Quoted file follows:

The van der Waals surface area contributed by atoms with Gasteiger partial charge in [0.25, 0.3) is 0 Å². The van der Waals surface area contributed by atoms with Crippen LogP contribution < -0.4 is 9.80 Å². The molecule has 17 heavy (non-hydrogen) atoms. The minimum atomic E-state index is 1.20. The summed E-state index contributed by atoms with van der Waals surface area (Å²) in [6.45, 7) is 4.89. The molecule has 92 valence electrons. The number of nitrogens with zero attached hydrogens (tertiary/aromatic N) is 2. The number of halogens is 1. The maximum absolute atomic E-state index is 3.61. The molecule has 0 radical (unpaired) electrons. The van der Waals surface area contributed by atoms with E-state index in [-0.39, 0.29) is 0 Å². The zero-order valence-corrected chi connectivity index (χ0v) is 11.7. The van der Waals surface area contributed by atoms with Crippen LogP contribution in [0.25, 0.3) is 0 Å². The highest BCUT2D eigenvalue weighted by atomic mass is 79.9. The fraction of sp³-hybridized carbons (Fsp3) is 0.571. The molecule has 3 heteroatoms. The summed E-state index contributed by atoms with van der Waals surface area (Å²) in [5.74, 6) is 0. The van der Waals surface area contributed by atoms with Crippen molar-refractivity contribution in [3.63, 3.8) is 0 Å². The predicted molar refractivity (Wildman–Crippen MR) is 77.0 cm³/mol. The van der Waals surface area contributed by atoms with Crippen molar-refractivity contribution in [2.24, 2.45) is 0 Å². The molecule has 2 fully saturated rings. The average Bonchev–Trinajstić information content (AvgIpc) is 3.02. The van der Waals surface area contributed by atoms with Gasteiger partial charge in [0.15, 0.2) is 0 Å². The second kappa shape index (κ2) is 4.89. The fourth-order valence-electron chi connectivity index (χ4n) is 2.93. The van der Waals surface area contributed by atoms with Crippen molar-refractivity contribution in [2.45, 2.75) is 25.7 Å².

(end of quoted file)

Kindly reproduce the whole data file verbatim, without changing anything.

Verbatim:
The van der Waals surface area contributed by atoms with Gasteiger partial charge in [0.25, 0.3) is 0 Å². The van der Waals surface area contributed by atoms with Crippen LogP contribution < -0.4 is 9.80 Å². The molecule has 17 heavy (non-hydrogen) atoms. The minimum atomic E-state index is 1.20. The summed E-state index contributed by atoms with van der Waals surface area (Å²) in [6.45, 7) is 4.89. The molecule has 92 valence electrons. The number of nitrogens with zero attached hydrogens (tertiary/aromatic N) is 2. The number of halogens is 1. The maximum absolute atomic E-state index is 3.61. The molecule has 0 radical (unpaired) electrons. The van der Waals surface area contributed by atoms with E-state index in [-0.39, 0.29) is 0 Å². The zero-order valence-corrected chi connectivity index (χ0v) is 11.7. The van der Waals surface area contributed by atoms with Crippen LogP contribution in [0.25, 0.3) is 0 Å². The highest BCUT2D eigenvalue weighted by atomic mass is 79.9. The fraction of sp³-hybridized carbons (Fsp3) is 0.571. The molecule has 3 heteroatoms. The summed E-state index contributed by atoms with van der Waals surface area (Å²) in [5.74, 6) is 0. The van der Waals surface area contributed by atoms with Crippen molar-refractivity contribution in [3.63, 3.8) is 0 Å². The predicted molar refractivity (Wildman–Crippen MR) is 77.0 cm³/mol. The van der Waals surface area contributed by atoms with Crippen molar-refractivity contribution in [2.24, 2.45) is 0 Å². The molecule has 2 fully saturated rings. The average Bonchev–Trinajstić information content (AvgIpc) is 3.02. The van der Waals surface area contributed by atoms with Gasteiger partial charge in [0.15, 0.2) is 0 Å². The second kappa shape index (κ2) is 4.89. The fourth-order valence-electron chi connectivity index (χ4n) is 2.93. The van der Waals surface area contributed by atoms with Crippen molar-refractivity contribution in [2.45, 2.75) is 25.7 Å².